Floating treatment wetlands (FTWs) may provide an appealing alternative to the more conventional (sub) surface flow wetlands to solve problems associated with eutrophication in urban surface waters, because they do not claim additional land area. This study examined the contribution of plant uptake to overall removal capacity of FTWs. A batch mesocosm experiment was performed during the growing season using thirty 84 L polyethylene tanks covered with 0.28 m2 floating Styrofoam mats. Ten tanks served as a control (only Styrofoam cover), 10 tanks were planted with Iris pseudacorus, and 10 with Typha angustifolia. Nutrients were added weekly to keep total nitrogen (TN) and total phosphorous (TP) concentrations at approximately 4 mg N L-1 and 0.25 mg P L-1. Total removal of TN an TP from the treatment with Typha was relatively low, resulting from the limited increase in plant biomass during the experiment. Total removal of TN and TP from the tanks planted with Iris was 277 mg N m-2 d-1 and 9.32 mg P m-2 d-1 during the experiment. These values were significantly higher than the values for total removal from the control tanks, i.e., 54 times higher for TN removal and 10 times higher for TP removal. Plant uptake played a major role in the removal of nitrogen and phosphorous from the water by FTWs, i.e., 74% of TN removal and 60% of TP removal resulted from Iris uptake. These results suggest that FTWs planted with Iris can be applied in a temperate climate to overcome problems with excessive algae growth in surface waters.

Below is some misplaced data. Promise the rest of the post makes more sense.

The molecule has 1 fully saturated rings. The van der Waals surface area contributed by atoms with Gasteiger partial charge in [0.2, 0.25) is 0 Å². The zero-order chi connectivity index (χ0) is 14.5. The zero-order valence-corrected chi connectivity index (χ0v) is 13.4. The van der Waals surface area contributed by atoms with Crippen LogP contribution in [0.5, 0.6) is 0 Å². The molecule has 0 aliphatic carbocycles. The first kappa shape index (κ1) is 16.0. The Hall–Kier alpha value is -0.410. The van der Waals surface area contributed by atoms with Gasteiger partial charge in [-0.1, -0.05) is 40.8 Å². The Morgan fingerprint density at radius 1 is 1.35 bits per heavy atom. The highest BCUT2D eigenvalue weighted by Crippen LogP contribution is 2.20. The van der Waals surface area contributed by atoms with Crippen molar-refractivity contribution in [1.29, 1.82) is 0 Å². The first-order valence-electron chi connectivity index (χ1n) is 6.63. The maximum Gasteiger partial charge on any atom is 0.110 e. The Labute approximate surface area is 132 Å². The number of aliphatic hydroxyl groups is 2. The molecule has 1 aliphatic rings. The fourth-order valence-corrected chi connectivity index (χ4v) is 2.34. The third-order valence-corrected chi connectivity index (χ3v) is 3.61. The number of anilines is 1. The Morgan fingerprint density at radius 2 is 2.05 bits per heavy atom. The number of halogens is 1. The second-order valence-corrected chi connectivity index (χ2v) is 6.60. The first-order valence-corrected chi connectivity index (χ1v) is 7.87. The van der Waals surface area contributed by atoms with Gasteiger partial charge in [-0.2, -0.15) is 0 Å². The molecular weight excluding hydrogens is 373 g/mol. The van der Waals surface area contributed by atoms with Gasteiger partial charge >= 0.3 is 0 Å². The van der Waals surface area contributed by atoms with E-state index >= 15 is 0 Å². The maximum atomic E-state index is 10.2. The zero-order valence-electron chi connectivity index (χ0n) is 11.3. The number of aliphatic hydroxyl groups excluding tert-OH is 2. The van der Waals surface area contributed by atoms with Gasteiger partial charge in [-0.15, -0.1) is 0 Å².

- aquaculture waste-water
- constructed wetlands